2015年7月11日托福阅读真题+题目+答案：Bison and Humans
1. When human beings first migrated from Asia into North America at the end of the last ice age, they found an enormous, now extinct creature known as the giant long-horned bison (Bison priscus). We know that early Americans hunted these beasts because excavated skeletons of the bison bear stone spear tips. The style of the points dates them to twelve to thirteen thousand years ago, not long after the first wave of human immigrants washed south and east across the continent. These early Americans ate a variety of plants and animals, but judging from the campsite remains, they had a special taste for long-horned bison. It was their favorite prey, perhaps because one animal filled so many stomachs.
2. The giant horns that gave Bison priscus its common name tell us some important things about its lifestyle. Animals with gigantic weapons on their heads usually live alone or in small groups. Animals that live in herds usually have small horns. Horns and antlers help males in several ways. Animals use these horns and antlers to fight with other members of the same species, to increase their appeal to potential mates, and to protect themselves from predators. Fossil bones suggest that giant bison used their long, outward-facing horns to injure their opponents. An individual with longer horns had a better chance of circumventing its opponents' horns and fatally wounding them than one with shorter horns, and females probably preferred to mate with winners of these contests rather than with losers, either because they liked what they saw in the male or because they liked the territory that the male could defend from competitors.
3. The giant bison's architecture served it well for thousands of years, but its body shrank and changed shape starting about twelve thousand years ago. The timing gives us an important clue about the cause. Only two major predators, wolves and lions, had hunted giant bison for tens of thousands of years. If they caused the change, it would have happened much earlier. The big change in the bison's environment twelve to thirteen thousand years ago was the arrival of a new predator. This one walked on two feet, hunted in cooperative bands, and carried spears with well-designed stone points. Its remarkable efficiency at hunting seems to have caused a reduction in the body size of other large mammals, too. Over the past ten thousand years, North American sheep, elk, moose, musk ox, bears, antelope, and wolves have all shrunk.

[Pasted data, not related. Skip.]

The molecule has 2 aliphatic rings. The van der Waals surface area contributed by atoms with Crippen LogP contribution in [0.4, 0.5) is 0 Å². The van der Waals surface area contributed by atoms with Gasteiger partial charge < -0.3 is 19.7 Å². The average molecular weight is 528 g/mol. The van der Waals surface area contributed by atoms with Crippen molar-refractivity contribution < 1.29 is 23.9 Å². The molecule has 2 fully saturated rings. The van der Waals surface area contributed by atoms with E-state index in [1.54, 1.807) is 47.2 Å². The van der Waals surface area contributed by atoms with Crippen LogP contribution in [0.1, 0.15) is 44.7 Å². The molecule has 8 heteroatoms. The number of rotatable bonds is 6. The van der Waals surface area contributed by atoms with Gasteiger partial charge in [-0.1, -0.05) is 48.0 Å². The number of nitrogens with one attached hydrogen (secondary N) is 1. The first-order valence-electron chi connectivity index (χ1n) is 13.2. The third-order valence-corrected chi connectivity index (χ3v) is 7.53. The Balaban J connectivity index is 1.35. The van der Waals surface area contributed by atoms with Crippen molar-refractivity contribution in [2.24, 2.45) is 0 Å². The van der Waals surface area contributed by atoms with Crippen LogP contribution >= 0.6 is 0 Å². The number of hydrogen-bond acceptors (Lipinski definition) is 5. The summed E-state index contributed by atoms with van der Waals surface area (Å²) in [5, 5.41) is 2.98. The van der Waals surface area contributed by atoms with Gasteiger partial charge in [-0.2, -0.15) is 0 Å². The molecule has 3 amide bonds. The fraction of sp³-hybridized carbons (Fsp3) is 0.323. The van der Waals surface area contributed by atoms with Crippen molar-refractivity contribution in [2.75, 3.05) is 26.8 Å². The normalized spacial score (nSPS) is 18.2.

4. Scholars have offered various explanations for these changes, but it seems likely that these new hunters converted the giant bison's shape and habits from virtues into liabilities. Hunters who needed to get close to their prey, such as wolves and human beings armed with spears, preferred to attack lone individuals rather than many victims at once. Hunting punished solitary, territorial giant bison and rewarded those that stayed close together. Clumps of bison became more common and grew into herds.
5. Herding is a classic response to heavy predation. It brings a statistical advantage to herd members because the odds that a predator will hone in on any one individual will decrease with the size of the herd. Herds further improved odds for members through cooperative behavior. Members warned each other of danger, and they fought off predators by joining forces (e.g. by forming a circle with vulnerable backsides to the center and dangerous horns facing the periphery).
6. But bison paid a price for herding. In a given area, the supply of food per individual declined along with the chances of being attacked. Smaller bodies probably resulted from a decline in food availability as bison crowded together. Herding changed the bison's shape as well as size. Now survival depended on the ability to crop grass, bison's main food, quickly. Shifting the head closer to the ground, reducing horn size, and growing a hump to cantilever, or support, the head's weight enabled bison to graze for long periods without strain. Giant horns, which enabled males to defend territory, may also have become a liability as being able to stay close together became more valuable.
1..According to paragraph 1, which of the following best describes the relationship between humans twelve to thirteen thousand years ago and the giant long-horned bison
A. Humans first came to the Americas as a result of following long horned bison that were migrating from Asia to the Americas.
B. Humans in the Americas preferred hunting long-horned bison to hunting other animals.
C. Humans in the Americas were forced to migrate south and east across the continent as a result of the presence of long-horned bison.
D. Humans in the Americas generally ate plants and small animals because long-horned bison were difficult to hunt.
2..The word gigantic in the passage is closest in meaning to
A. very big
B. very dangerous